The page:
[dns-operations] Quick anycast primer
Patrick W. Gilmore
patrick at ianai.net
Fri Jul 14 19:23:05 UTC 2006
On Jul 14, 2006, at 3:16 PM, Igor Gashinsky wrote:
> :: For instance, you are a very large provider who spans the
> globe. You
> :: see several instances of an anycast NS called XYZ.ns.
> :: You are personally sitting in Washington DC. Your network peers
> :: providers announcing XYZ.ns in DC, London, NYC, SJC, Tokyo,
> etc. But
> :: it turns out the guy in Tokyo has the lowest IP address, and
> :: therefore won the tie-breaker since the AS_Path Length was the same
> :: to all the instances.
> Uhm, what gear do you use that doesn't do "Closest IGP metric to BGP
> next-hop" before "Lowest RID" during the best-path selection?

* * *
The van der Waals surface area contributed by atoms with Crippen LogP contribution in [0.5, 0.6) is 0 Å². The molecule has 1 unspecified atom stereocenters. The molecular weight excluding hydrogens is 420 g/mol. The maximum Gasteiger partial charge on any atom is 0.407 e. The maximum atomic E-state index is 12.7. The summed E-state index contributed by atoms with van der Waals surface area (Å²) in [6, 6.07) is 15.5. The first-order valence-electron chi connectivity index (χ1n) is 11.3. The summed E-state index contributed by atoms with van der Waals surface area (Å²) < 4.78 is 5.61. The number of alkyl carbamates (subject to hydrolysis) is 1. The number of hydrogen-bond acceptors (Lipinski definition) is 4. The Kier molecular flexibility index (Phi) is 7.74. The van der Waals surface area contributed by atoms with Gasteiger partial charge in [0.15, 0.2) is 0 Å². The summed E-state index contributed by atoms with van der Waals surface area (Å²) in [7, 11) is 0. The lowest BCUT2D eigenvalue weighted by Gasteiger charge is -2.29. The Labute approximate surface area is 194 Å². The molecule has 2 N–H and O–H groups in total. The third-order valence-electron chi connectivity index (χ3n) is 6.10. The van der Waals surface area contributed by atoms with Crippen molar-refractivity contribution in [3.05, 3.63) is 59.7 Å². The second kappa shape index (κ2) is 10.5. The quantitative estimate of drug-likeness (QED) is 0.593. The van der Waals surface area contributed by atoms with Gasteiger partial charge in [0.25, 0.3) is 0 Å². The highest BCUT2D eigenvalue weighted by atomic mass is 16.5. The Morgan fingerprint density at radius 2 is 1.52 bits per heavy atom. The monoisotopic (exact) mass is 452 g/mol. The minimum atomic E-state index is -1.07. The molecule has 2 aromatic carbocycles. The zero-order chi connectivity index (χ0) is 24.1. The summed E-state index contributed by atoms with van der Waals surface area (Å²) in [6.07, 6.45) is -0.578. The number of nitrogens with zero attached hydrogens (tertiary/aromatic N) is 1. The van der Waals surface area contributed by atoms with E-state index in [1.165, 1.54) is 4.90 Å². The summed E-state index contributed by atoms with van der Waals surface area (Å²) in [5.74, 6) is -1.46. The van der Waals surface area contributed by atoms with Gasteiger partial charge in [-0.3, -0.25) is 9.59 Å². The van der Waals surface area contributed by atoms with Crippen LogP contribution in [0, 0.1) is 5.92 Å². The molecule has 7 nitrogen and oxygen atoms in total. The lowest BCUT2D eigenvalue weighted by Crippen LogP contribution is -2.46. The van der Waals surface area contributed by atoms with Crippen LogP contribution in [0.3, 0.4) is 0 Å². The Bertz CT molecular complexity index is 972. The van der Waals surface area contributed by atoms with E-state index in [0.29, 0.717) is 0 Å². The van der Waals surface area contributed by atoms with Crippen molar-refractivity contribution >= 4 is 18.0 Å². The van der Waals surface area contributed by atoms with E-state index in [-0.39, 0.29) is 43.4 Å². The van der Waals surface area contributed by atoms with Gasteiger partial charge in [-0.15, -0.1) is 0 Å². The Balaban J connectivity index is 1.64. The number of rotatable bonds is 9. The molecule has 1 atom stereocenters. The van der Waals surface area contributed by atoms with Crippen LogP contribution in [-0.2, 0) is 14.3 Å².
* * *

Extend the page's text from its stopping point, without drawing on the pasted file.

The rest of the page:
> your topology may be different then mine, and if you send different
> MEDs that would cause a simmilar scenario to the one you mentioned,
> then it was *your* decision to do so.. As I said, YMMV, but it works
> rather well for me (and a few million of my users)...
You aren't the first person to ask.
I used the example above because I saw it in real life. (At least
one other on this list can verify.)
Why the network routed the way it did is a good question. It
certainly was not a 'broken' network in the sense that every packet
got where it was going.
Point is, even if you have good connectivity, anycast can still do
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